(Reuters, 26.Aug.2021) — Ecuador’s state-run power company CELEC said on Thursday it will spend $80 million to repair idle thermal power plants to prepare them to provide backup electricity supply, as raging river erosion threatens its massive Coca Codo Sinclair hydroelectric plant.
CELEC said the $80 million will recover some 426.4 megawatts (MW) of thermoelectric generating capacity by 2022, with 125 megawatts coming online in November after investments at its 125-MW oil-fired Esmeraldas I plant. Reuters in July reported the company’s plans to re-start the idled plants. read more
“With these actions we will guarantee electrical service for Ecuadoreans in the hypothetical case of an operational outage at the Coca Codo Sinclair hydroelectric plant as a consequence of the headward erosion of the Coca river’s,” CELEC Chief Executive Gonzalo Uquillas said in a statement.
The company is also spending $100 million in structures to prevent the Coca River – which has been violently eroding its bed since a 130-meter (426-ft) waterfall in the Amazon region collapsed in February 2020 – from reaching the reservoir for the 1,500 MW Coca Codo Sinclair facility, which provides a third of Ecuador’s power.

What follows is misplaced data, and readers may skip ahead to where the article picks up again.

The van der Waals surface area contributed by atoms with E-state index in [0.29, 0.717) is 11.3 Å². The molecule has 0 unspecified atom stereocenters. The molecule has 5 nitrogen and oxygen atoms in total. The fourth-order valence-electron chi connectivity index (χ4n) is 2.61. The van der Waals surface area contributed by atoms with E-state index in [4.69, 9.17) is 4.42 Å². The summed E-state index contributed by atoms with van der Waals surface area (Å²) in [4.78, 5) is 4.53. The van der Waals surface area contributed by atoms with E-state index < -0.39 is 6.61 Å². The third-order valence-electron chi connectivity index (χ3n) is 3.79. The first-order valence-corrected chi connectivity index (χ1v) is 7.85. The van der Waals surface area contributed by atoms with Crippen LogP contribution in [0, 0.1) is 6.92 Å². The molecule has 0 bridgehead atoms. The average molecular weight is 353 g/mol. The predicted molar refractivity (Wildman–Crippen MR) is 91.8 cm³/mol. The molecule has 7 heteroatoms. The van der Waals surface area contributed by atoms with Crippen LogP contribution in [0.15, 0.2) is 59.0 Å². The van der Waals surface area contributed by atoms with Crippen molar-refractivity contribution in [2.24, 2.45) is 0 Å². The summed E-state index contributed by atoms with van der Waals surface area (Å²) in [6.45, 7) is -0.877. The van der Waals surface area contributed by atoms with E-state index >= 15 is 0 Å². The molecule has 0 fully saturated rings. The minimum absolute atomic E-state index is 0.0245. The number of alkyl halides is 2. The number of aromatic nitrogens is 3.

The Coca river’s erosion also caused the country’s two main pipelines to burst last year, and oil companies have spent millions of dollars re-routing the ducts – which are indispensable for bringing crude, the lifeblood of the South American country’s economy, to ports on the Pacific coast.
CELEC said that the erosion has now advanced to within 7.9 km (4.91 miles) of the reservoir, but is slowing. The process was occurring 9 km away from the reservoir as of late June.
Reporting by Alexandra Valencia in Quito. Writing by Luc Cohen Editing by Marguerita Choy